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Updated Jun 27, 2022 1:04 PM

The swimbait “revolution” is well over a decade old, but outside of the West and in certain pockets of the South, everyday anglers are still trying to figure out how to integrate these proven largemouth bass lures into their game plans. A big part of the resistance seems to be the terminology. Each of us has a different idea of what the term “swimbait” actually means.

So, what is a swimbait? Well, it can be a lot of things. For instance:

  • A swimbait can be soft plastic or made of hard materials.
  • A swimbait can be as short as 2 inches or longer than a foot.
  • A swimbait can be floating, suspending, or sinking.
  • A swimbait can be made to swim or to glide.
  • And a swimbait can be made to replicate all sorts of easy meals—from shad to trout to rodents, and everything in between.

In other words: You can ignore bass anglers who claim that “swimbait” only refers to those 12-inch trout imitators that cost $300. Swimbaits, as you’ll see in the choices below, are available in a variety of sizes (and prices), and you should stock your tackle box full of them. Because come springtime, when bass are fat and hungry, a swimbait is the best lure you can cast to catch giant largemouths.

Here are the five best swimbaits to use this spring, plus some tips on how to fish them.

Best for Beginners: Keitech Fat Swing Impact

If you’re not sure where to start with swimbait options, try the Keitech Fat Swing Impact.

The Fat Swing Impact has spawned a legion of imitators not only because it works, but because it works in so many different ways. This boot-tailed, ribbed soft plastic can be rigged on a weedless hook and dragged through or over vegetation, but it also excels on a ballhead jig or in multiples on the back of a castable umbrella rig. What makes the lure so effective is that it swims enticingly at any speed, and even when left to fall on a slack line it still undulates on the fall. Start with the 4.8-inch version, going up to 5.8 (or even 6.8) if you’re around big fish and big forage, or down to 2.8 if the fish are finicky.

Best Budget: Storm Wildeye Shad

The Storm Wildeye Shad gives anglers a lot of bang for their buck.

For years, the guides of Mexico’s top trophy lakes have sworn by the Wildeye, which comes in clamshell packaging in small groups for a buck or two apiece. At that price you’re getting a bait that falls straight, swims true, and has a quality hook, but also one that you’re not afraid to throw in the gnarliest cover. Because they’re so wind-resistant and run straight, they’re also deadly on schooling fish in the middle water column.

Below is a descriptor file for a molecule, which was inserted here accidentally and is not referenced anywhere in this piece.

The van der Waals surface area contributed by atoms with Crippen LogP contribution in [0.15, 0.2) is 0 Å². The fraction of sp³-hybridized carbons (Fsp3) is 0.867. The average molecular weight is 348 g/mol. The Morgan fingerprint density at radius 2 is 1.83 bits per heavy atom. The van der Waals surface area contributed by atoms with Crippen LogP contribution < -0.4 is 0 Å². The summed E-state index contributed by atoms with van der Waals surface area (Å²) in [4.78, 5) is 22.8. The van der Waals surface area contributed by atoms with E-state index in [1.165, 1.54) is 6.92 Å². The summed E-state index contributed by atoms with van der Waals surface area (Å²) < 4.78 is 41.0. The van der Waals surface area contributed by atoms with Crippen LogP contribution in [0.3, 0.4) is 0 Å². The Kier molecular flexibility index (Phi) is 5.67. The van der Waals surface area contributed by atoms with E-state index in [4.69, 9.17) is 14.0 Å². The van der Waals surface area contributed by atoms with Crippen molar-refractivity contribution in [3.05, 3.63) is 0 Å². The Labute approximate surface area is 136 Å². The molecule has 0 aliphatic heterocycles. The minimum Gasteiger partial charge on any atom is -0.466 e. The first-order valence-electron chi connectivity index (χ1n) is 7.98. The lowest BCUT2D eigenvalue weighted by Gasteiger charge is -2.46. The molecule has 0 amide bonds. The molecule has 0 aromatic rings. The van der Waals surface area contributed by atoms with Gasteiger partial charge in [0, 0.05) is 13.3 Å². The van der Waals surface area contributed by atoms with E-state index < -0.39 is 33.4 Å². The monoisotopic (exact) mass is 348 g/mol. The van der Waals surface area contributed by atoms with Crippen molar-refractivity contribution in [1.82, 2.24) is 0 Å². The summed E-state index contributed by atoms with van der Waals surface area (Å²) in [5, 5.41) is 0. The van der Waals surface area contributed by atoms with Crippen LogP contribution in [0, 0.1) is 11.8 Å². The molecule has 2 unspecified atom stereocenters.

Best for Anglers Who Want Speed: Mike Bucca Bull Shad

The Mike Bucca Bull Shad—shown in Threadfin Shad here—swims enticingly at any speed

Even some of the most expensive hard swimbaits will blow out on a warp-speed retrieve, but Bucca’s jointed Bull Shad (available in sizes as small as 3 inches and up to 9 inches) is made to swim true at any speed. Nothing looks more like an injured threadfin or gizzard shad than this lure, and while you can get custom-painted models, the rougher looking bone or shad paint jobs straight from the factory are proven giant killers. The Bull Shad comes in floating, slow sinking, and fast sinking models.

Best Glide Bait Swimbait (That’s Easy to Fish): Storm Arashi Glide Bait

The Storm Arashi Glide Bait is a great starter lure for anglers who are new to this style of swimbait.

In the hands of a highly skilled bass angler, traditional single-jointed glide baits can be made to dance. But if you’re new to this style of swimbait, it can be difficult to if you’re fishing them correctly. Enter Bassmaster Elite Series pro Brandon Palaniuk, who worked with Storm to develop a 7.5-inch glider that offers a wide glide with just simple turns of the handle. From there, you can experiment with retrieves until you have more dance moves, with an assurance that anyone can make it work right out of the package.

Best for Explosive Strikes: SPRO BBZ Rat

It’s tempting to dismiss the SPRO BBZ Rat swimbait as another gimmick—that is, until you witness a bass crush one on the surface.

If you think that the bass on your home waters only feed on bluegills, shad, perch, and trout, well, you’re probably right. Still, even if the fish have never seen a rodent swimming across the water, the rat may be too much to resist. Retrieved slowly, the SPRO BBZ Rat swims in an “S” and makes a nails-across-the-chalkboard clacking sound. The 50 size, which has 5.25 inches of body and nearly another 5 inches of tail, might be too big for your local bass, but you’d be surprised at how often even 2-pounders will smoke this easy meal. The 25, 30, and 40 sizes are more appropriately sized lures—but err on the bigger size with this lure. The topwater strikes are unforgettable.